Then, we go for the color. The color of your flow should mostly be a deep or fresh red. Now of course, its normal for it when it's tapering off to be a little bit on the brownish side or have maybe a little bit of darker color red or maroon color, but in general, the majority of the flow should be a fresh red or a deep, fresh red color, not so blackish or really dark red or brown or maroon-ish. If a lot of your flow is a darker color like that, then that's an indication that you could have improved circulation to your uterine lining.

Now the texture of the flow should be thicker than blood, but not necessarily like mucous. It's normal to have some clots, but it should be mild clotting, just a few small clots, like pea-sized or smaller. But if you're having a lot of clots or a lot of clumps of tissue or it's very mucous-y, then that's not ideal texture. It should be thicker than water, have some substantial weight to it, but without it being clotty, tissue, mucous-y.

Then the frequency, you should be getting your period every 28 to 32 days. If you're getting it less than 28 days, if your getting it 26 days or 25 days or every 23 days, then that means your follicular phase is short or your luteal phase are short or possibly both phases are short. You really don't want it to come any less than every 28 days and no longer than every 32 days. So that's ideal that it comes within that 28 to 32 day window. If it was picture perfect, textbook perfect, it would come every 28 days, but of course, we're not always a textbook, we don't always get it perfectly on the dot every 28 days, but that's the ideal.

If you have PMS symptoms, of course it's normal to have some mild bloating, cramping, low back pain, and so forth, but the severity of the symptoms should be just that, mild. You should ideally not need to take any ibuprofen or any kind of medication like that and it is best to avoid it if possible. Sometimes you have to take it to get through the workday or just to function, but if you don't have to take it, it's better to use a heating pad, something else to manage any discomfort because medications like ibuprofen, Motrin, et cetera, Tylenol, these things can actually disrupt your hormones and can actually also stop your flow so that you're not cleaning your uterus out effectively.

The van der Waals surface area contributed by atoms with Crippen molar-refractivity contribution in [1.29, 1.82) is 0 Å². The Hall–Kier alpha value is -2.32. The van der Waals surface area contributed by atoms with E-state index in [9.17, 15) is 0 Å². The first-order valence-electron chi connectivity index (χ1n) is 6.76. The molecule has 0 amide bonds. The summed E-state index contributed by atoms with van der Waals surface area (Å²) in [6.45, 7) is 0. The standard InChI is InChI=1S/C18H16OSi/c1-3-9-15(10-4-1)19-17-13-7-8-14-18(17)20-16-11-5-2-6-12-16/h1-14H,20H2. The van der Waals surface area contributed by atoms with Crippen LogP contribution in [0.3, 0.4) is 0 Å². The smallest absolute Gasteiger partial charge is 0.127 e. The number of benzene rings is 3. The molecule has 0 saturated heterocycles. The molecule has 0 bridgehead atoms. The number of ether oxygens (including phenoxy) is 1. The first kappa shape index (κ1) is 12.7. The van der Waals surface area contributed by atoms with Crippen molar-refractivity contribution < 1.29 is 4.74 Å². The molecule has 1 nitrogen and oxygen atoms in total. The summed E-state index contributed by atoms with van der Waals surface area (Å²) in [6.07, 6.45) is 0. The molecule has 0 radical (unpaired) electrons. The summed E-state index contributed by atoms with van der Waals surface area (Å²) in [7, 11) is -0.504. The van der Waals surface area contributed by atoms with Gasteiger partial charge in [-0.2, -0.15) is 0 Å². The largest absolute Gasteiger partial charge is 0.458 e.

If it's at all possible to avoid taking those medications, then I would encourage you to avoid taking them, but in general, a healthy period would not have very severe symptoms but just mild, normal symptoms that can come with a period.

All right, so that is a summary of what a healthy period should look like, a very common question that I get. Of course, a healthy period and a healthy cycle is one of the most important steps to getting pregnant, it's the foundation of your body being pregnancy-ready. In fact, this is the first step in my four-step method to getting pregnant in an easier, healthy, more affordable way. The first step is to establish a healthy cycle and a healthy period and learn how to read the signs that your period is telling you about your fertility, about your ability to get pregnant and about your general health.

Our period actually tells us so much about the health of our whole body, like our digestion and so forth. Our periods have a lot of information. In my program, Fertility Activation Method, my online program, the fertility pressure points I teach help to bring the four phases of your cycle and your period into balance. So if you want to learn more about my four-step method to getting pregnant easier, healthier, more affordable way, then I would encourage you to sign up for the masterclass.

Get My FREE Simply Fertility Activation Checklist. Make sure you’ve ticked all the right boxes. Follow these simple steps on the path to pregnancy that many women overlook. Grab it here.